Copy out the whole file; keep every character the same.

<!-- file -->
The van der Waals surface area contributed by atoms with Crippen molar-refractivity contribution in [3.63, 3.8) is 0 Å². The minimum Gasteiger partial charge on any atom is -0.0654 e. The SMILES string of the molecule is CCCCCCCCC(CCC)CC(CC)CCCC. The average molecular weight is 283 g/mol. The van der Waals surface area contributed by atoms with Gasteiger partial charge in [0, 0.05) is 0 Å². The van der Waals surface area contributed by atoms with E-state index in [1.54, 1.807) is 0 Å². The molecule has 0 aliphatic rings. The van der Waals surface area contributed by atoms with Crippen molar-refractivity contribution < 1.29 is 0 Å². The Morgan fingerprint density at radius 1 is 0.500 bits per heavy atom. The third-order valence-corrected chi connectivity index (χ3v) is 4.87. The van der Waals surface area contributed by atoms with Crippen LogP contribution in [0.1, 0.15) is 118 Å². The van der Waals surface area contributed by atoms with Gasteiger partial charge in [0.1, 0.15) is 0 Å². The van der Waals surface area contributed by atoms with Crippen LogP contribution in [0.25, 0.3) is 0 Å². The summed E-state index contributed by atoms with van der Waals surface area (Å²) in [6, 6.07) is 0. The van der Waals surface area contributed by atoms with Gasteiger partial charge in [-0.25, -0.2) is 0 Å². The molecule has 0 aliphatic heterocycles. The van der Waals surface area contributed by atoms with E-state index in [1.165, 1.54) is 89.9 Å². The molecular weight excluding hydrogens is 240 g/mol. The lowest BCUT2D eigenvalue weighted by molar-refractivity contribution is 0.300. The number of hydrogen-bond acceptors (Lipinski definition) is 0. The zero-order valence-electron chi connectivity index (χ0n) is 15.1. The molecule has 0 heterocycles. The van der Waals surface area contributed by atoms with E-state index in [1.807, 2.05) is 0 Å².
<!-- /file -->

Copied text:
The van der Waals surface area contributed by atoms with Crippen molar-refractivity contribution in [3.63, 3.8) is 0 Å². The minimum Gasteiger partial charge on any atom is -0.0654 e. The SMILES string of the molecule is CCCCCCCCC(CCC)CC(CC)CCCC. The average molecular weight is 283 g/mol. The van der Waals surface area contributed by atoms with Gasteiger partial charge in [0, 0.05) is 0 Å². The van der Waals surface area contributed by atoms with E-state index in [1.54, 1.807) is 0 Å². The molecule has 0 aliphatic rings. The van der Waals surface area contributed by atoms with Crippen molar-refractivity contribution < 1.29 is 0 Å². The Morgan fingerprint density at radius 1 is 0.500 bits per heavy atom. The third-order valence-corrected chi connectivity index (χ3v) is 4.87. The van der Waals surface area contributed by atoms with Crippen LogP contribution in [0.1, 0.15) is 118 Å². The van der Waals surface area contributed by atoms with Gasteiger partial charge in [0.1, 0.15) is 0 Å². The van der Waals surface area contributed by atoms with Crippen LogP contribution in [0.25, 0.3) is 0 Å². The summed E-state index contributed by atoms with van der Waals surface area (Å²) in [6, 6.07) is 0. The van der Waals surface area contributed by atoms with Gasteiger partial charge in [-0.25, -0.2) is 0 Å². The molecule has 0 aliphatic heterocycles. The van der Waals surface area contributed by atoms with E-state index in [1.165, 1.54) is 89.9 Å². The molecular weight excluding hydrogens is 240 g/mol. The lowest BCUT2D eigenvalue weighted by molar-refractivity contribution is 0.300. The number of hydrogen-bond acceptors (Lipinski definition) is 0. The zero-order valence-electron chi connectivity index (χ0n) is 15.1. The molecule has 0 heterocycles. The van der Waals surface area contributed by atoms with E-state index in [1.807, 2.05) is 0 Å².